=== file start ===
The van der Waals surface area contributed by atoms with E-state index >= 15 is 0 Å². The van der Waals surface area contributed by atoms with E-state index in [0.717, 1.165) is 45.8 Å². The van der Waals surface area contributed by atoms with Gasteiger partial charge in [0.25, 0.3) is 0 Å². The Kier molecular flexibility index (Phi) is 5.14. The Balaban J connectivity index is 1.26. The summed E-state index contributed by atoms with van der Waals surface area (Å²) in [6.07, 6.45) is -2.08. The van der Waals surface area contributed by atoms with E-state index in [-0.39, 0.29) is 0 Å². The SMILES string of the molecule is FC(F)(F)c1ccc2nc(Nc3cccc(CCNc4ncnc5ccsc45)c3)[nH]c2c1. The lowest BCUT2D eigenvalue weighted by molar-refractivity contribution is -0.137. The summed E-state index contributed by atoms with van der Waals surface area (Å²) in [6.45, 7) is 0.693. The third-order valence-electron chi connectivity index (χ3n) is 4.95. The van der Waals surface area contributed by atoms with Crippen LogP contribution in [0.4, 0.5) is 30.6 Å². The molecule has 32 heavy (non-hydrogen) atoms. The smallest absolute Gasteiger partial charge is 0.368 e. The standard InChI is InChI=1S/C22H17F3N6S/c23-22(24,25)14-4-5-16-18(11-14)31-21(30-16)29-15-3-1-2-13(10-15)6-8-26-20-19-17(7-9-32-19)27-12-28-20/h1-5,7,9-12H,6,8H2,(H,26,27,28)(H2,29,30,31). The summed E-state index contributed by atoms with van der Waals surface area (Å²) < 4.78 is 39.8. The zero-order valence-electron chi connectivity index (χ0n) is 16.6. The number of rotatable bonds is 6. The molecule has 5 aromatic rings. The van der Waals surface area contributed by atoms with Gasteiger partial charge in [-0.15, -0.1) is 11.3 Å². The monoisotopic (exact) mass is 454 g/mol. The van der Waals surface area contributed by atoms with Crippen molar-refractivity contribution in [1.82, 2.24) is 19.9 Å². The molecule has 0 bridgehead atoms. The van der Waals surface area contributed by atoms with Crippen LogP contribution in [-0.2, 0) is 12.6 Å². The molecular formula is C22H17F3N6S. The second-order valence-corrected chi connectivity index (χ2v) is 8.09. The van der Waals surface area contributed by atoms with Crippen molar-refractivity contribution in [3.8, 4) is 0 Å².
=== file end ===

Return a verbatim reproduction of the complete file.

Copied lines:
The van der Waals surface area contributed by atoms with E-state index >= 15 is 0 Å². The van der Waals surface area contributed by atoms with E-state index in [0.717, 1.165) is 45.8 Å². The van der Waals surface area contributed by atoms with Gasteiger partial charge in [0.25, 0.3) is 0 Å². The Kier molecular flexibility index (Phi) is 5.14. The Balaban J connectivity index is 1.26. The summed E-state index contributed by atoms with van der Waals surface area (Å²) in [6.07, 6.45) is -2.08. The van der Waals surface area contributed by atoms with E-state index in [-0.39, 0.29) is 0 Å². The SMILES string of the molecule is FC(F)(F)c1ccc2nc(Nc3cccc(CCNc4ncnc5ccsc45)c3)[nH]c2c1. The lowest BCUT2D eigenvalue weighted by molar-refractivity contribution is -0.137. The summed E-state index contributed by atoms with van der Waals surface area (Å²) in [6.45, 7) is 0.693. The third-order valence-electron chi connectivity index (χ3n) is 4.95. The van der Waals surface area contributed by atoms with Crippen LogP contribution in [0.4, 0.5) is 30.6 Å². The molecule has 32 heavy (non-hydrogen) atoms. The smallest absolute Gasteiger partial charge is 0.368 e. The standard InChI is InChI=1S/C22H17F3N6S/c23-22(24,25)14-4-5-16-18(11-14)31-21(30-16)29-15-3-1-2-13(10-15)6-8-26-20-19-17(7-9-32-19)27-12-28-20/h1-5,7,9-12H,6,8H2,(H,26,27,28)(H2,29,30,31). The summed E-state index contributed by atoms with van der Waals surface area (Å²) < 4.78 is 39.8. The zero-order valence-electron chi connectivity index (χ0n) is 16.6. The number of rotatable bonds is 6. The molecule has 5 aromatic rings. The van der Waals surface area contributed by atoms with Gasteiger partial charge in [-0.15, -0.1) is 11.3 Å². The monoisotopic (exact) mass is 454 g/mol. The van der Waals surface area contributed by atoms with Crippen molar-refractivity contribution in [1.82, 2.24) is 19.9 Å². The molecule has 0 bridgehead atoms. The van der Waals surface area contributed by atoms with Crippen LogP contribution in [-0.2, 0) is 12.6 Å². The molecular formula is C22H17F3N6S. The second-order valence-corrected chi connectivity index (χ2v) is 8.09. The van der Waals surface area contributed by atoms with Crippen molar-refractivity contribution in [3.8, 4) is 0 Å².